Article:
People Don’t Change? Yes, They Do.

“Don’t surrender all your joy for an idea you used to have about yourself that isn’t true anymore.” —Cheryl Strayed

This quote has meant the world to me at different times in my life, and in different ways.

After my husband died, suddenly and unexpectedly, leaving me nonfunctional for a trackless time, Cheryl Strayed’s words helped me on my journey toward understanding that his death had changed not only the circumstances of my life … his death had changed me. For a long time afterward, I was incapable of feeling any deep emotion except anger. Grief had wrung me out and left me emptied. Grief had taken my motivation, ambition, concentration … my caring. There were years when I truly didn’t care whether I lived or died. I’d lost my identity. All my old ideas about myself weren’t true anymore.

During those years, I felt no desire or impulse to write, or even to acknowledge that I had written. Cheryl’s words gave me permission to give up the idea that I was a writer. It wasn’t true anymore, it was an old, defunct notion of myself, and if I tried to cling to an identity that I had worn in my death-haunted past, it would mean surrendering the tiny sparks of joy that were slowly beginning to appear in my present.

After the unthinkable happened in November 2016 and America began marching toward fascism, my patriotism awoke and I got deeply involved in political activism. I made protest signs, I took to the streets, I registered voters, mailed postcards to voters, knocked on doors for progressive candidates, held office in a local group of liberal women … put in long hours doing everything I could to save my country from a dangerous sociopath. Few of my fellow and sister activists even knew that I had had a professional career in publishing, had edited magazines and books, and had written seven books including a fantasy trilogy.

Then came the year 2020, and coronavirus.

The virus was in America in January, but as I look back at my January 2020 calendar I see only my activism: political meetings, blockwalking for candidates, registering voters, attending the nearest Women’s March. Then February, and more of the same: protesting the treatment of asylum seekers at the Texas-Mexico border; attending candidate forums; getting trained on new computers for Election Day; working Early Voting. In amongst the activism I had the flu (or was it coronavirus? an antibody test may eventually tell me). While working Early Voting I caught a terrible head-cold that still plagued me when I put in a 15-hour day on March 3 as an election judge for the Democratic Primary.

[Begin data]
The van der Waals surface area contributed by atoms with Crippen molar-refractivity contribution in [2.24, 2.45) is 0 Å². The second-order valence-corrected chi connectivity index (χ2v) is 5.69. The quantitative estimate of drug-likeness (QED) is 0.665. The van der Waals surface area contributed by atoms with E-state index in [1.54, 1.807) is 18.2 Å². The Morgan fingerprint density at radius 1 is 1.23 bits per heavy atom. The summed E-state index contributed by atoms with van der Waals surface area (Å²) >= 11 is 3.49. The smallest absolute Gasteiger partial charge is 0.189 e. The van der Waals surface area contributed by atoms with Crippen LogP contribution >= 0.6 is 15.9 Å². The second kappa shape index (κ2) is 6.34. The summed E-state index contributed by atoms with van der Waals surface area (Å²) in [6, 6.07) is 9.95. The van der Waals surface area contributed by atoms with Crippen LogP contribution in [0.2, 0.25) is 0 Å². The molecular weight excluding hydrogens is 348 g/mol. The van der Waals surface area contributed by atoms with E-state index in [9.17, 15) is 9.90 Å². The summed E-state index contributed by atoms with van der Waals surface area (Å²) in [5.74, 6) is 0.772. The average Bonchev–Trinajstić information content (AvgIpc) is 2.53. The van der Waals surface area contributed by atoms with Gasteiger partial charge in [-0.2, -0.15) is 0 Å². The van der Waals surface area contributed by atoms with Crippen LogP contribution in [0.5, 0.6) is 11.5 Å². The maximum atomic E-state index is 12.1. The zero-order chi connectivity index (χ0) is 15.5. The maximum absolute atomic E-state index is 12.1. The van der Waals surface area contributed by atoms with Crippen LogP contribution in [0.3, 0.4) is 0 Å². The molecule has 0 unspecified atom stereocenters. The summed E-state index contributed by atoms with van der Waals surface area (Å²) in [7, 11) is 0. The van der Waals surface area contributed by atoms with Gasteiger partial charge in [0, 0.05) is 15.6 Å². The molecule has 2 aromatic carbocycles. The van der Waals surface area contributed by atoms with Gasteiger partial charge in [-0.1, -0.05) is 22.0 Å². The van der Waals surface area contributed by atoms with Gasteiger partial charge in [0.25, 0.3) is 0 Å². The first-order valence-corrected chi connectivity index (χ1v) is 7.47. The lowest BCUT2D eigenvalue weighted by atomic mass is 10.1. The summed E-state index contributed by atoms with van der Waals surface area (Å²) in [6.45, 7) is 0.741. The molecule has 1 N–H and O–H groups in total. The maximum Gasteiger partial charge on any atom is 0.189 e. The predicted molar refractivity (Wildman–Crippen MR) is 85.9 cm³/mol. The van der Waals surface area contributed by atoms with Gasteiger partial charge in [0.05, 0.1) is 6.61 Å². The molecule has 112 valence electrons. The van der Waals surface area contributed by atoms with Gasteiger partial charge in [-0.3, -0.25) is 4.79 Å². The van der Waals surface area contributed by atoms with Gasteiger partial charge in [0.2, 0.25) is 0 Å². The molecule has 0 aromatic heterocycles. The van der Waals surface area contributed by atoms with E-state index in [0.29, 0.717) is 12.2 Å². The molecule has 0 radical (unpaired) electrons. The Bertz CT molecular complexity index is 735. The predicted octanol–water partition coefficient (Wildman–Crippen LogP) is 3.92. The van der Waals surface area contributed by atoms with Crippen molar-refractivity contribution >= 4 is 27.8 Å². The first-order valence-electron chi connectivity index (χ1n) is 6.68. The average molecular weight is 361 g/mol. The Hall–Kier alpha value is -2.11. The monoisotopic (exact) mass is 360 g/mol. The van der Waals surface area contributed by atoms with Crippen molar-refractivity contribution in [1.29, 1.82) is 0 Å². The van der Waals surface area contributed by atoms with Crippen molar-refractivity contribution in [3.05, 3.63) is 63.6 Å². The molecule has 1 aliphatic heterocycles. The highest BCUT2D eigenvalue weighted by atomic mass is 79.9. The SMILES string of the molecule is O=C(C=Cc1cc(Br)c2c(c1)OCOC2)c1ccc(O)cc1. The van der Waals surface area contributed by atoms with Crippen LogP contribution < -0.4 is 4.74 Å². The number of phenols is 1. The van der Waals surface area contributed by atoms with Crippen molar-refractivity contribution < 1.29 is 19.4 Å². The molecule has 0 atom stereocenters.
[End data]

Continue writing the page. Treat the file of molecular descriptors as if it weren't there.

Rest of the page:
My final political meeting happened on March 10. By then, cases of Covid-19 were being reported in the urban county next-door, and all my activist friends decided it was time we hunkered down. I went to the supermarket on March 13—my final time to actually go inside the store. Since then, it’s been all pickup orders, with me staying safely in my vehicle while heroic grocery workers bring food to me.

Physical isolation = Time

I suddenly found myself with time again. After years of being exhaustively involved in political work, I was suddenly cocooned at home with my computer, my Internet connection, and a Nook tablet full of audiobooks. Thanks to my sister-in-law, who gave me an Audible membership for Christmas 2019, I had recently finished listening to The Lord of the Rings narrated by Rob Inglis. A masterful performance.

And an inspiration. Though I wasn’t writing now, I had written. I had a fantasy trilogy to my credit, which many readers had described as cinematographic. While I was writing Waterspell, I saw the story play in my head as a movie, and evidently that’s how it plays for my readers. I found the LOTR audiobooks to be even better than the films—they were as cinematographic as the movies, but unabridged, complete in every detail, the perfect synthesis—book-plus-movie equal audiobook.

Inspiration begat action. Production on the Waterspell audiobooks began on March 18. My narrator is breathtakingly good. He gives me goosebumps with his interpretation of my story.

And once again, Cheryl Strayed is helping me give up an old idea so I can embrace the joy—the change—that comes with a new idea. I spent years trying to save America from itself. But honestly, if coronavirus isn’t enough to remove a pathological narcissist from office—and all his soulless enablers with him—then there’s nothing I can do with my protest signs, political meetings, and earnest postcards.

I’m not willing to surrender my newfound joy for my old idea that I’m somehow essential to saving the country. If it were ever true, it isn’t true now. I’ve acknowledged anew that I have written. Whether that will translate into new writing (Waterspell Book 4?) remains to be seen. But once again, I am changed. I can feel again. I can care again. I am experiencing emotions that are higher and better and deeper than anger. Motivation is returning, and even a hint of ambition.

Thank you, sister Suzy, for the gift of audiobooks, which planted the seed of the joyous new idea. Thank you, Cheryl Strayed, for giving me permission (thrice) to let go of the old and receive the gift of the new … The gift of the future.



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